Hyperoptic UK ISP Interview - Page 2 - UK ISPreview
Hyperoptic UK ISP Interview
By: Mark Jackson - November 7th, 2011 : Page 2 -of- 3
"we are firm believers in “innocent until proven guilty” and currently have no intention of proactively blocking any sites"

dana prressman tobakHyperoptic uk isp logo4. What are your thoughts on the latest 40-100Mbps services from Virgin Media and BT, especially in terms of price and features; how much of a competitive threat are they for Hyperoptic in London and other cities?

Hyperoptic (Dana Pressman Tobak):

Our mission is to enable consumers to optimise the value technology can bring to their lives on a day-to-day basis, without being hampered by a slow broadband connectivity.   With this in mind, we support and commend both BT and Virgin’s commitment to bringing any superfast services to market.  But, we know we can do better.

As a business with serious and ambitious growth plans, of course we take all competition seriously. That said, we genuinely feel the Hyperoptic product is the best on the UK market as well as offering the best value for the customer.  Anyone familiar with Be will know that customer service is absolutely at the heart of what we do.  We wouldn’t be here if we didn’t believe the Hyperoptic customer experience will be superior to any others currently available in the UK.

5. The High Court of Justice in London recently ruled in favour of Rights Holders by forcing BT Retail to block a website (Newzbin2) that facilitated internet copyright infringement (piracy). Does your ISP take any measures to block/censor such website already and what are your thoughts about the issue in general; do you expect the outcome to affect your provider?

Hyperoptic (Dana Pressman Tobak):

Hyperoptic absolutely supports all regulatory authorities and Government bodies in curbing and counteracting illegal activities.  We have a collaborative culture and would happily co-operate if needed at any time in the future.  That said, we are firm believers in “innocent until proven guilty” and currently have no intention of proactively blocking any sites.

6. Current estimates predict that the Regional Internet Registry (RIR) for the UK and Europe (aka - RIPE NCC) will exhaust its last remaining IPv4 internet addresses during either March of February 2012. In your opinion, what will this mean for UK based internet providers; especially those that fail to adapt, and are you fully prepared for its replacement (IPv6)?

Hyperoptic (Dana Pressman Tobak):

It’s relatively early days in the IPv4 depletion phase even though the warnings have been ongoing for years.  It will likely create open market situation where companies and providers with spare IPv4 addresses will be encouraged to release them to those that need them prior to the point of ‘emergency’.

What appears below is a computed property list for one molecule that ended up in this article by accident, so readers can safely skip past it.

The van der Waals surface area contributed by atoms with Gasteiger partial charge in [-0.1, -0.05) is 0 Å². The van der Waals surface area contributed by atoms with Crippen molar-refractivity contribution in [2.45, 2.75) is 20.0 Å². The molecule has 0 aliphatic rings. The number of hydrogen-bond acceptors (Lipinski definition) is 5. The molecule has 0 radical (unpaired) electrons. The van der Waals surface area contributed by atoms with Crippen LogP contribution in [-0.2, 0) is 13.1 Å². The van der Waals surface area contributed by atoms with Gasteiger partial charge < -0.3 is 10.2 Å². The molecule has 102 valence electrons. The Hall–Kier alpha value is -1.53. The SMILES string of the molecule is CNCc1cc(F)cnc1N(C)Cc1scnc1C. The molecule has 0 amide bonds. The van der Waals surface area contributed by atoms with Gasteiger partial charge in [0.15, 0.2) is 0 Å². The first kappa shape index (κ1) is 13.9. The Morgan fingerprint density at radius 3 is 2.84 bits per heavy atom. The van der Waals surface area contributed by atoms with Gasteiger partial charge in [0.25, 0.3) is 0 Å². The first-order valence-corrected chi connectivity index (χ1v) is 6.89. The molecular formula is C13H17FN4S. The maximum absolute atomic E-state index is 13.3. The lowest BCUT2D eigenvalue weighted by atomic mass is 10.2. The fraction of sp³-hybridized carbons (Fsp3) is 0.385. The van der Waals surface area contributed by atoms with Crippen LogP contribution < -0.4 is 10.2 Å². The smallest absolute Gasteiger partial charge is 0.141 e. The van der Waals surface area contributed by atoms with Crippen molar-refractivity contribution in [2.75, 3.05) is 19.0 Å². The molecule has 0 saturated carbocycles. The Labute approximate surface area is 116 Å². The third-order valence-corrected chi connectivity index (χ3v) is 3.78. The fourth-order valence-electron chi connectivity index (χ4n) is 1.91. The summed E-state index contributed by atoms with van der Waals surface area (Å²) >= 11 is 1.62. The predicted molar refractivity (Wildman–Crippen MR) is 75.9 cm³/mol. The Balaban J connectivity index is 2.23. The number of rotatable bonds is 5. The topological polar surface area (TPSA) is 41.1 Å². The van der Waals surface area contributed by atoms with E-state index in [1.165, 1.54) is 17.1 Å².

We originally intended to roll out IPv6 along with IPv4 in our initial phase but found that there would be few benefits to customers and would require the implementation of immature technologies into the network.  We are testing our IPv6 solution along with our partners and will likely release IPv6 addresses in the new year.  Our network design, however, is ‘next-generation’ and is consistent with IPv6 and therefore no significant changes will be required when we do do the change-over.  This will ensure no unnecessary distractions when we need to be focused on our growth.

7. Fujitsu, Virgin Media and TalkTalk announced a new plan in 2011 to rollout an alternative open wholesale rural broadband/telephone network for 5 Million UK homes by using, at least in part, BT's own existing cable ducts and telegraph poles (PIA) infrastructure. What are your thoughts on this and do you think that the project will ever become a reality?

Hyperoptic (Dana Pressman Tobak):

We absolutely recognise the value of broadband for rural economies and appreciate the focus on providing broadband to them.  These companies are clearly a committed team of players and it’s great they are looking at rolling out superfast broadband to these often ignored communities.  Cost, of course, will be the biggest challenge.. 

Within 10-15 years, the entire UK will be connected to fibre.  Today, however, I believe we are still a long way from this goal.

Will the project ever become a reality?  I wish them luck for the sake of the communities, but I’ll be investing my money in Hyperoptic.

8. The UK government is known to be considering an extension to its existing Data Retention (i.e. website and email access log) powers, which could potentially result in all UK ISPs being forced to log customer activity on social networking sites, multiplayer games and instant messaging services (the data would be used by the police and other authorities). Would your ISP be able to cope with such a requirement and is it viable or even ethical?

Hyperoptic (Dana Pressman Tobak):

This is such a big question. It calls into question about where the line is drawn between regulatory authority and personal freedom.  We understand that online activity is an increasing valuable tool in investigating criminal activities and will support any final regulation that is passed. Of course, the full proposal may impact our network and our customers’ experience and we would look to implement a solution that would minimise that impact.  In terms ethics, I believe it’s a difficult and very personal discussion not too dissimilar to the use of constant CCTV.

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